Conference Eastern
Division Southeast
Founded 1999
History Atlanta Thrashers


Home arena Philips Arena
City Atlanta, Georgia
Media SportSouth

WCNN (680 AM)

Owner(s) Atlanta Spirit, LLC
General manager Rick Dudley
Head coach Craig Ramsay
Captain Vacant
Minor league affiliates Chicago Wolves (AHL)

Gwinnett Gladiators (ECHL)

Stanley Cups 0
Conference championships 0
Division championships

The Atlanta Thrashers are a professional ice hockey team based in Atlanta, Georgia. They are members of the Southeast Division of the Eastern Conference of the National Hockey League (NHL). Since the team's inception, their home games have been played at Philips Arena in downtown Atlanta. The Thrashers have qualified for the Stanley Cup playoffs once in their ten seasons in the NHL, during the 2006–07 season.

Franchise historyEdit

Atlanta was awarded a NHL franchise on June 25, 1997. This marked a return to Atlanta, Georgia by the NHL. The old Atlanta Flames team departed for Calgary in 1980 and became the Calgary Flames.

The nickname "Thrashers", after Georgia's state bird, the brown thrasher, was selected from a fan poll. "Thrashers" had actually been runner-up to "Flames" for Atlanta's first NHL team and Philips Arena, the Thrashers' new home, was built on the site of the former Omni, which had been home to the Flames. By coincidence, the first encampment (circa 1839) which would later become Atlanta was called Thrasherville, and a historical marker of this is located just down from the arena in front of the Federal Reserve Bank of Atlanta.[1]

First seasonEdit

The newly-formed Thrashers selected Patrik Štefan with the first overall selection and Luke Sellars with their thirtieth overall pick (second pick of the second round) in the 1999 NHL Entry Draft. However, the entire 1999 NHL Entry Draft was a major disappointment for the Thrashers, as only one of their eleven draft picks (Garnet Exelby, selected in the eighth round, 217th overall) continues to play in the NHL as of 2009.[2] Their first two picks (Štefan and Sellars) were called two of the biggest disappointments in draft history; listed Štefan as the worst first overall pick of all-time and Sellars as the worst thirtieth overall pick in NHL history.[3] This was a major surprise as not only was Štefan hyped by the media to be a franchise player, but Thrashers GM Don Waddell was considered by hockey experts as a man with excellent scouting ability.

The Thrashers played their first game on October 2, 1999, losing 4–1 to the eventual Stanley Cup Champions, the New Jersey Devils. Captain Kelly Buchberger scored the franchise's first goal in the loss. The team went on to finish their first season in last place with a record of 14 wins, 61 losses and 7 ties for a total of 39 points. The team ended up with the number 2 pick in the next draft, which brought better results for the team. With the second overall pick they chose Dany Heatley, who went on to become one of the Thrashers best players until he was traded to the Ottawa Senators on August 23, 2005, for Marian Hossa and Greg de Vries.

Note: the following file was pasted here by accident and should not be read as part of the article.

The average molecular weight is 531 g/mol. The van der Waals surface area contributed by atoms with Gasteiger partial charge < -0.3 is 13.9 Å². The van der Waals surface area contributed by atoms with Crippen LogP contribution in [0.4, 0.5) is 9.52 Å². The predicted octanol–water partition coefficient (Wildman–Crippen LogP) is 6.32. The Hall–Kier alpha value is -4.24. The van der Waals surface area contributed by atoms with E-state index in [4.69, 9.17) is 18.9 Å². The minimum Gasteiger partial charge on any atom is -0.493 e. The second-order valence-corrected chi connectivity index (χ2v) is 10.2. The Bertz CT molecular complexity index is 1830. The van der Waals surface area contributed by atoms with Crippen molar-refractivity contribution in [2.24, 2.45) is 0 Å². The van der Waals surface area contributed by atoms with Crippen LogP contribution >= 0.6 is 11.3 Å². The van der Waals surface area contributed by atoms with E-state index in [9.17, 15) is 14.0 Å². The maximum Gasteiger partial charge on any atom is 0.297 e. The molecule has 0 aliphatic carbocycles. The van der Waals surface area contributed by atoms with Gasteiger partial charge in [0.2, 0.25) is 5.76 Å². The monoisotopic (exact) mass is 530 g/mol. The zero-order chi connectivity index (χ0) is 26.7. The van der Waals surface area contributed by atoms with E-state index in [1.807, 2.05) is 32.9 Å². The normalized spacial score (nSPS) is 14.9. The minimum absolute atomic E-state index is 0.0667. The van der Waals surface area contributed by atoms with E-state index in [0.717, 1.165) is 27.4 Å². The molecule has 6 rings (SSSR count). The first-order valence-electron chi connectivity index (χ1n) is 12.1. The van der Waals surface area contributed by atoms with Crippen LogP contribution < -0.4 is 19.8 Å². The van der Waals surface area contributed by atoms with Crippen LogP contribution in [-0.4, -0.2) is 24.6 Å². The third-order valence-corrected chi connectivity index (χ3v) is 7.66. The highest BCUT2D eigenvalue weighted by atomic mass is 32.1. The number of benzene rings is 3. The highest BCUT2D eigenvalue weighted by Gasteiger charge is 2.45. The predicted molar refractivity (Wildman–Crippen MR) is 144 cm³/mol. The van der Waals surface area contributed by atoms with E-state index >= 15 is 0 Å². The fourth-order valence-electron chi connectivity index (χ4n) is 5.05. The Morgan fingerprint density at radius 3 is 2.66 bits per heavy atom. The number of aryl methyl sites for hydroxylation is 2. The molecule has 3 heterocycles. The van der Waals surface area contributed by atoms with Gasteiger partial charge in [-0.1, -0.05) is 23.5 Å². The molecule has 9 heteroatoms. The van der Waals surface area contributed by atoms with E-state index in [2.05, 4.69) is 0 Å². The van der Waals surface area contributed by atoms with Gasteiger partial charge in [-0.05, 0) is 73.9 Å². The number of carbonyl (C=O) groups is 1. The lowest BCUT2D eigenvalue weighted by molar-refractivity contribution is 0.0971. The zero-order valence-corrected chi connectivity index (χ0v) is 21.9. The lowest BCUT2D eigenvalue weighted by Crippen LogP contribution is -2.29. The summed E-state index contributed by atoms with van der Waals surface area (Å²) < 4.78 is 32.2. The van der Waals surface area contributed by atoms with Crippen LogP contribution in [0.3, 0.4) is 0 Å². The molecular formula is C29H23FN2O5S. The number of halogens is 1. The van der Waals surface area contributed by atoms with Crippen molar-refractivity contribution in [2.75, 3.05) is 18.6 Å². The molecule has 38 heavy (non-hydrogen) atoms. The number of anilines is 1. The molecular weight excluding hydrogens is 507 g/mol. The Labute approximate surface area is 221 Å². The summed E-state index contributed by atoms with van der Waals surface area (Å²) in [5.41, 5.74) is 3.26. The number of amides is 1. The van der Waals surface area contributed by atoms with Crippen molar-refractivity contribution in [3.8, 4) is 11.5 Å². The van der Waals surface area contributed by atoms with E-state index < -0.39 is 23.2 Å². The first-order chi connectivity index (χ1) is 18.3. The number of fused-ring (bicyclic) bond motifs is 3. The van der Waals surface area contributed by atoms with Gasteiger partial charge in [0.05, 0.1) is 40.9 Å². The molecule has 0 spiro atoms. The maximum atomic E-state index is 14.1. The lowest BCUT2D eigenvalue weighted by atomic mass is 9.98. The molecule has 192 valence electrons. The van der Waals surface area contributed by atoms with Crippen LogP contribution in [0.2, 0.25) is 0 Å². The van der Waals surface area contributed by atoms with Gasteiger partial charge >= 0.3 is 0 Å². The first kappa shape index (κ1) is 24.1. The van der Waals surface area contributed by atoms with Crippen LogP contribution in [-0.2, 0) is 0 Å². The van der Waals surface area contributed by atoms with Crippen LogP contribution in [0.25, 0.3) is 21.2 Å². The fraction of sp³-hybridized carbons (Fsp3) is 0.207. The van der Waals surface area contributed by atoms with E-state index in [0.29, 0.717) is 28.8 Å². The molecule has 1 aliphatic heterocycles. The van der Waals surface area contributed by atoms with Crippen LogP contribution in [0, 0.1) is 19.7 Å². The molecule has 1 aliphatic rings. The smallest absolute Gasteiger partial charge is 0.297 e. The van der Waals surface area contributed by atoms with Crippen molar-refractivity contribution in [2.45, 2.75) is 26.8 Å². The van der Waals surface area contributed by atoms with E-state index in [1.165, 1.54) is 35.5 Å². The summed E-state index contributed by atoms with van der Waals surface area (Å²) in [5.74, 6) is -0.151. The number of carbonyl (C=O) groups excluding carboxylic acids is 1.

On September 21, 2003, the team was sold to a group of Atlanta Spirit, LLC by Time Warner, along with the National Basketball Association's Atlanta Hawks. Atlanta Spirit consists of Bruce Levenson, Ed Pestkowitz, Rutherford Seydel, Beau Turner, Michael Gearon, Sr., Michael Gearon, Jr., Felix Riccio and Steve Belkin.

That same month brought tragedy as just eight days later, star forward Dany Heatley crashed his Ferrari in a one-car accident that seriously injured him (broken jaw and arm, sprained wrist, torn ACL and MCL) and severely injured Thrashers center Dan Snyder, who died five days later due to infection stemming from the accident. The Thrashers dedicated their 2003–04 NHL season in Snyder's memory. Heatley's blood alcohol content was far below the legal limit, but his combination of speeding (he was driving an estimated 80 miles per hour) and recklessness led to criminal charges (eventually settled with three years' probation and a penalty of community service).

Thrashers players wore black patches with Snyder's number, 37, on their jerseys. At the end of the season, Heatley requested a trade for personal reasons. Heatley was traded to Ottawa in a move that brought Marian Hossa, a four-time 30 goal scorer at the time of the trade, to Atlanta. At the end of the 06–07 season, Hossa had made his mark as the first Thrasher to score 100 points in one season, eclipsing Ilya Kovalchuk's franchise record of 98 points.